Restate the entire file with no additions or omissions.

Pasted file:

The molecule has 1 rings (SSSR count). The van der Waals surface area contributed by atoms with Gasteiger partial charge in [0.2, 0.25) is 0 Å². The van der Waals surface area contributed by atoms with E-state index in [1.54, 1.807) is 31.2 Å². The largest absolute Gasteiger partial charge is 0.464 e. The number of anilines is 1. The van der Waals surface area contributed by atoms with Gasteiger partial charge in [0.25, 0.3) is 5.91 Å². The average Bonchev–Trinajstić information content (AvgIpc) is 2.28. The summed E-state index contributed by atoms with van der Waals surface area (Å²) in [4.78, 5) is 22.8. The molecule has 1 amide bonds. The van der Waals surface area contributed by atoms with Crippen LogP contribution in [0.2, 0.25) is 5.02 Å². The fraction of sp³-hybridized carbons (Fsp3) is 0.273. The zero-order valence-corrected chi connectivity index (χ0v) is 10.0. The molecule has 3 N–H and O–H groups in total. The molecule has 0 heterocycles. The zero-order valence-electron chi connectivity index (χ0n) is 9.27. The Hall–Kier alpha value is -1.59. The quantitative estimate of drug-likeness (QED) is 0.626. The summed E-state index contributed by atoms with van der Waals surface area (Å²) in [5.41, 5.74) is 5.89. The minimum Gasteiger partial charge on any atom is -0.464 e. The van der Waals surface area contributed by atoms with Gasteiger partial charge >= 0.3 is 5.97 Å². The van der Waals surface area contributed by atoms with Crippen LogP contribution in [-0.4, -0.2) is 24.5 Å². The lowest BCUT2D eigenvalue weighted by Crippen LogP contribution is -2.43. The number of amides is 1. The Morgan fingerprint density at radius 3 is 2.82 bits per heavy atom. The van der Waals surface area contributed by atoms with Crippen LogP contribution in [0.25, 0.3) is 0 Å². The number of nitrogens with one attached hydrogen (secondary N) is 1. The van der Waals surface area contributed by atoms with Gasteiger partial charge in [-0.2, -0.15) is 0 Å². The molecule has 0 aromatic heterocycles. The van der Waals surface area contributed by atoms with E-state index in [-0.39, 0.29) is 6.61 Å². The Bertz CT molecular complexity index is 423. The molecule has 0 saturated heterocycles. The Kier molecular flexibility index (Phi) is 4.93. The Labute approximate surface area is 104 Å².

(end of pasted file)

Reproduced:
The molecule has 1 rings (SSSR count). The van der Waals surface area contributed by atoms with Gasteiger partial charge in [0.2, 0.25) is 0 Å². The van der Waals surface area contributed by atoms with E-state index in [1.54, 1.807) is 31.2 Å². The largest absolute Gasteiger partial charge is 0.464 e. The number of anilines is 1. The van der Waals surface area contributed by atoms with Gasteiger partial charge in [0.25, 0.3) is 5.91 Å². The average Bonchev–Trinajstić information content (AvgIpc) is 2.28. The summed E-state index contributed by atoms with van der Waals surface area (Å²) in [4.78, 5) is 22.8. The molecule has 1 amide bonds. The van der Waals surface area contributed by atoms with Crippen LogP contribution in [0.2, 0.25) is 5.02 Å². The fraction of sp³-hybridized carbons (Fsp3) is 0.273. The zero-order valence-corrected chi connectivity index (χ0v) is 10.0. The molecule has 3 N–H and O–H groups in total. The molecule has 0 heterocycles. The zero-order valence-electron chi connectivity index (χ0n) is 9.27. The Hall–Kier alpha value is -1.59. The quantitative estimate of drug-likeness (QED) is 0.626. The summed E-state index contributed by atoms with van der Waals surface area (Å²) in [5.41, 5.74) is 5.89. The minimum Gasteiger partial charge on any atom is -0.464 e. The van der Waals surface area contributed by atoms with Gasteiger partial charge >= 0.3 is 5.97 Å². The van der Waals surface area contributed by atoms with Crippen LogP contribution in [-0.4, -0.2) is 24.5 Å². The lowest BCUT2D eigenvalue weighted by Crippen LogP contribution is -2.43. The number of amides is 1. The Morgan fingerprint density at radius 3 is 2.82 bits per heavy atom. The van der Waals surface area contributed by atoms with Crippen LogP contribution in [0.25, 0.3) is 0 Å². The number of nitrogens with one attached hydrogen (secondary N) is 1. The van der Waals surface area contributed by atoms with Gasteiger partial charge in [-0.2, -0.15) is 0 Å². The molecule has 0 aromatic heterocycles. The van der Waals surface area contributed by atoms with E-state index in [-0.39, 0.29) is 6.61 Å². The Bertz CT molecular complexity index is 423. The molecule has 0 saturated heterocycles. The Kier molecular flexibility index (Phi) is 4.93. The Labute approximate surface area is 104 Å².